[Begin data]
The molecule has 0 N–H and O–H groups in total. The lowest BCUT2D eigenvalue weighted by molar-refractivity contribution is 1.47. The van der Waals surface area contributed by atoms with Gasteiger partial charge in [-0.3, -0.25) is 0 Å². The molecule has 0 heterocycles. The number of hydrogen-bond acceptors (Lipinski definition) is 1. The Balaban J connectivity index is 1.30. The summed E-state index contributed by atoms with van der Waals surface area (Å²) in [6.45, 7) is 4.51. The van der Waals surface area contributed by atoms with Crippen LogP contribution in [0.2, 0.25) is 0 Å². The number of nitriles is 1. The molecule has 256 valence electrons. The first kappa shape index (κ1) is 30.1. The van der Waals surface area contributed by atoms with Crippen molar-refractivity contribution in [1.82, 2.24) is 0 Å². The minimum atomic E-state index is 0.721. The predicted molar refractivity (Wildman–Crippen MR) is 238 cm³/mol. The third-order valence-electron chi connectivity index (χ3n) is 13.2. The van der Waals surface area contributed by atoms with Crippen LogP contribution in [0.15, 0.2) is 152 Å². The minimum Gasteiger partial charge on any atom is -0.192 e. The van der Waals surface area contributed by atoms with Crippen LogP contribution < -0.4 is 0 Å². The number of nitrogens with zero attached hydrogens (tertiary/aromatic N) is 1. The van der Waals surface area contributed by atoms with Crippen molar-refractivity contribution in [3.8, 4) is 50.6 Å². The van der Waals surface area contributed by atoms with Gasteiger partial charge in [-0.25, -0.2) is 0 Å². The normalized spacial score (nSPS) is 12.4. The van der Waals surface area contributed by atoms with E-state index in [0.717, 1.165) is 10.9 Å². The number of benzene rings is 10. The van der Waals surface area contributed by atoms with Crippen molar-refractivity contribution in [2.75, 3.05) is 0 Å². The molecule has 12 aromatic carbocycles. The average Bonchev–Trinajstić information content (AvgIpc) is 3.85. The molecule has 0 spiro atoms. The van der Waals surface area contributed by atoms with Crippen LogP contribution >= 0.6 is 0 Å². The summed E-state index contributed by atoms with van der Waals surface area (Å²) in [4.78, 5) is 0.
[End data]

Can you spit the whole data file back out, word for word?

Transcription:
The molecule has 0 N–H and O–H groups in total. The lowest BCUT2D eigenvalue weighted by molar-refractivity contribution is 1.47. The van der Waals surface area contributed by atoms with Gasteiger partial charge in [-0.3, -0.25) is 0 Å². The molecule has 0 heterocycles. The number of hydrogen-bond acceptors (Lipinski definition) is 1. The Balaban J connectivity index is 1.30. The summed E-state index contributed by atoms with van der Waals surface area (Å²) in [6.45, 7) is 4.51. The van der Waals surface area contributed by atoms with Crippen LogP contribution in [0.2, 0.25) is 0 Å². The number of nitriles is 1. The molecule has 256 valence electrons. The first kappa shape index (κ1) is 30.1. The van der Waals surface area contributed by atoms with Crippen molar-refractivity contribution in [1.82, 2.24) is 0 Å². The minimum atomic E-state index is 0.721. The predicted molar refractivity (Wildman–Crippen MR) is 238 cm³/mol. The third-order valence-electron chi connectivity index (χ3n) is 13.2. The van der Waals surface area contributed by atoms with Crippen LogP contribution in [0.15, 0.2) is 152 Å². The minimum Gasteiger partial charge on any atom is -0.192 e. The van der Waals surface area contributed by atoms with Crippen LogP contribution < -0.4 is 0 Å². The number of nitrogens with zero attached hydrogens (tertiary/aromatic N) is 1. The van der Waals surface area contributed by atoms with Crippen molar-refractivity contribution in [3.8, 4) is 50.6 Å². The van der Waals surface area contributed by atoms with Gasteiger partial charge in [-0.25, -0.2) is 0 Å². The normalized spacial score (nSPS) is 12.4. The van der Waals surface area contributed by atoms with E-state index in [0.717, 1.165) is 10.9 Å². The number of benzene rings is 10. The van der Waals surface area contributed by atoms with Crippen molar-refractivity contribution in [2.75, 3.05) is 0 Å². The molecule has 12 aromatic carbocycles. The average Bonchev–Trinajstić information content (AvgIpc) is 3.85. The molecule has 0 spiro atoms. The van der Waals surface area contributed by atoms with Crippen LogP contribution >= 0.6 is 0 Å². The summed E-state index contributed by atoms with van der Waals surface area (Å²) in [4.78, 5) is 0.